Abstract - The Information Society 11(4)

Electronic journals and legitimate media in the systems of scholarly communication

Rob Kling and Lisa Covi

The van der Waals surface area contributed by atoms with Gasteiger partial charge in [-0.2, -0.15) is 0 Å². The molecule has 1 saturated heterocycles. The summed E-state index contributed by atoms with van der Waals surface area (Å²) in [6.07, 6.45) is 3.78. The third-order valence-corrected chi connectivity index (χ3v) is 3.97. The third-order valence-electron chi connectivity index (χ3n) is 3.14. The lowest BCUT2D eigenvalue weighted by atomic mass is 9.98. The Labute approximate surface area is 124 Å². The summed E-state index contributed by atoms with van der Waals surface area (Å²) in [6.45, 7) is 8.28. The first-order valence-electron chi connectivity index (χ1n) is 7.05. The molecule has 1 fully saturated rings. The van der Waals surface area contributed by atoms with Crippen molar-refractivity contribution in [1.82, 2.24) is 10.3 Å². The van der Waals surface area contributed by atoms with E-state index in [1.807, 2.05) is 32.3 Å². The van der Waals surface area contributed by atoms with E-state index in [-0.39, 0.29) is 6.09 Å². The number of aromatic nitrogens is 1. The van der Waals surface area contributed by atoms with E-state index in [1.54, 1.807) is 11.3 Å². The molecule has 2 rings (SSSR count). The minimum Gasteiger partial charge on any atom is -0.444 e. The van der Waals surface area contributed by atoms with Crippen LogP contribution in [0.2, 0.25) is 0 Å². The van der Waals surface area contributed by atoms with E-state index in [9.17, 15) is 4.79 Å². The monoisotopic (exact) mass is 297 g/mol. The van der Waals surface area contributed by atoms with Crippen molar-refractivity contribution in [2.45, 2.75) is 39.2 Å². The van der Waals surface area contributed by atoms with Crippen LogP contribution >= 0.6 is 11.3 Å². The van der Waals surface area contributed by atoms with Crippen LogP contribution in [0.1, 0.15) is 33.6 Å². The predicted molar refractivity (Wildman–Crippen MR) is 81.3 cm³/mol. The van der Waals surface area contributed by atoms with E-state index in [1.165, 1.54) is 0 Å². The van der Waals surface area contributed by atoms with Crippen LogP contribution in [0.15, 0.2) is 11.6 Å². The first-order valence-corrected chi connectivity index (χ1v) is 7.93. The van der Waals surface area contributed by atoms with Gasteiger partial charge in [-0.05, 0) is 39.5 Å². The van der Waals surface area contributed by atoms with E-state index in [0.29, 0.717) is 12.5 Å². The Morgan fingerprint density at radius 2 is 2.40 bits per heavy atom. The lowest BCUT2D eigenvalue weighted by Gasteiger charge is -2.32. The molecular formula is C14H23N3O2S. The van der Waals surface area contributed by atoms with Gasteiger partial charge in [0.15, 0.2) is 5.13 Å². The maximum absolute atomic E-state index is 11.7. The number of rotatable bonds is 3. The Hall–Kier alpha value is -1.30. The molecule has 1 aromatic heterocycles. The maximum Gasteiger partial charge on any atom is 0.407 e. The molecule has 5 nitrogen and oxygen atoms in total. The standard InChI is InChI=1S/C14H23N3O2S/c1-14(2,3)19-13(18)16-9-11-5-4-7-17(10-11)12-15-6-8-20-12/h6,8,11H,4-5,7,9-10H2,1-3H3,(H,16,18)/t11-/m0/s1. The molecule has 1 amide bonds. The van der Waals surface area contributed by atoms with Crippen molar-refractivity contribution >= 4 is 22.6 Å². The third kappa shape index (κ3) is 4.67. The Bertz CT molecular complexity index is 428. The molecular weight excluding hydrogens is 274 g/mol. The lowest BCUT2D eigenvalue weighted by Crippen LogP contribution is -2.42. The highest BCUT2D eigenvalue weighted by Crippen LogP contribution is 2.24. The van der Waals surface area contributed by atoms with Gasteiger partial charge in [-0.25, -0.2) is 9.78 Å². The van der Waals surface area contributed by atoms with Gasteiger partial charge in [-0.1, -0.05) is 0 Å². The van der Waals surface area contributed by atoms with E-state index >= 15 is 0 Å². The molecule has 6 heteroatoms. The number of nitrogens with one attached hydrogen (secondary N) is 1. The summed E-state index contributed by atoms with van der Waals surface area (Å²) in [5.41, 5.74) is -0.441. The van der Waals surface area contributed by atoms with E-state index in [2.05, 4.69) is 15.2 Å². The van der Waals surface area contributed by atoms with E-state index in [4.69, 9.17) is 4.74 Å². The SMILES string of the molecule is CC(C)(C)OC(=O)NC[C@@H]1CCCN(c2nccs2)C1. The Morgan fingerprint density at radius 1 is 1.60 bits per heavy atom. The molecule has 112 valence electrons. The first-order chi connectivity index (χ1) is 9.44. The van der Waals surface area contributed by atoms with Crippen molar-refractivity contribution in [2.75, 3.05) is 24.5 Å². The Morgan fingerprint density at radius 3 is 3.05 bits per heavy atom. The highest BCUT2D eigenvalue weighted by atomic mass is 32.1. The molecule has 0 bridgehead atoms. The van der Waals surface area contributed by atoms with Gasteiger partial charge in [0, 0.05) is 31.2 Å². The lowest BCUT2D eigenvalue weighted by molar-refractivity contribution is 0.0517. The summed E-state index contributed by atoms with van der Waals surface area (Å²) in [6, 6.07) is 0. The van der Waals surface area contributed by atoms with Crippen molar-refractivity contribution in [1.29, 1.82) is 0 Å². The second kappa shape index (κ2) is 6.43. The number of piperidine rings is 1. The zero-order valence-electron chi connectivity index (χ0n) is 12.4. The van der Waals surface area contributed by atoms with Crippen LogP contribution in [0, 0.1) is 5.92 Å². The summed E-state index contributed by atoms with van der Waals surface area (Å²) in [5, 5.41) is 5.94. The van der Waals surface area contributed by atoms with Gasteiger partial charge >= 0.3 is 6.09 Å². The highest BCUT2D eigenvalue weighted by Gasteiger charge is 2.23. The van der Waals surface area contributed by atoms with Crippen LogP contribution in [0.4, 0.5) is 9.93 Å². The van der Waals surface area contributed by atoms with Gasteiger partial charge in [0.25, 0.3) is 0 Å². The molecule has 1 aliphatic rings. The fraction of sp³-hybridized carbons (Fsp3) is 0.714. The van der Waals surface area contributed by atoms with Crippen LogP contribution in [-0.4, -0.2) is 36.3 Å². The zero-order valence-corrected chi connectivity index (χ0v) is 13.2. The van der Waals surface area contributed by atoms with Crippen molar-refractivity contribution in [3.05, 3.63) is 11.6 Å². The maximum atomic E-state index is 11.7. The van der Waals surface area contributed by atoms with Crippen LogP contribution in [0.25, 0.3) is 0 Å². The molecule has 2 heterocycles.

While the number of electronic scholarly journals is growing steadily, these journals have not yet been accepted as legitimate publication outlets by the scholarly communities. How moving from paper to electronic distribution alters the legitimacy and pe rceived quality of the journals is examined. The prospects are also examined for creating diverse high-quality electronic journals in the next 2 decades. Some of the key features of the scholarly communication system are examined that e-journal enthusia sts must face if they wish to accelerate the pace at which e-journals become legitimate. These include finding ways to synergize with the paper world, because readers will often print out article for subsequent careful reading even if they receive them electronically. In practical terms, it can entail using stealth strategies. The e-journals that thrive are most likely to be those whose editorial boards can design formats that are compatible with the p-journal world, while adding e-journal virtues, suc h as rapid dissemination of accepted articles and the possibility of elaborate and computationally rich appendices.

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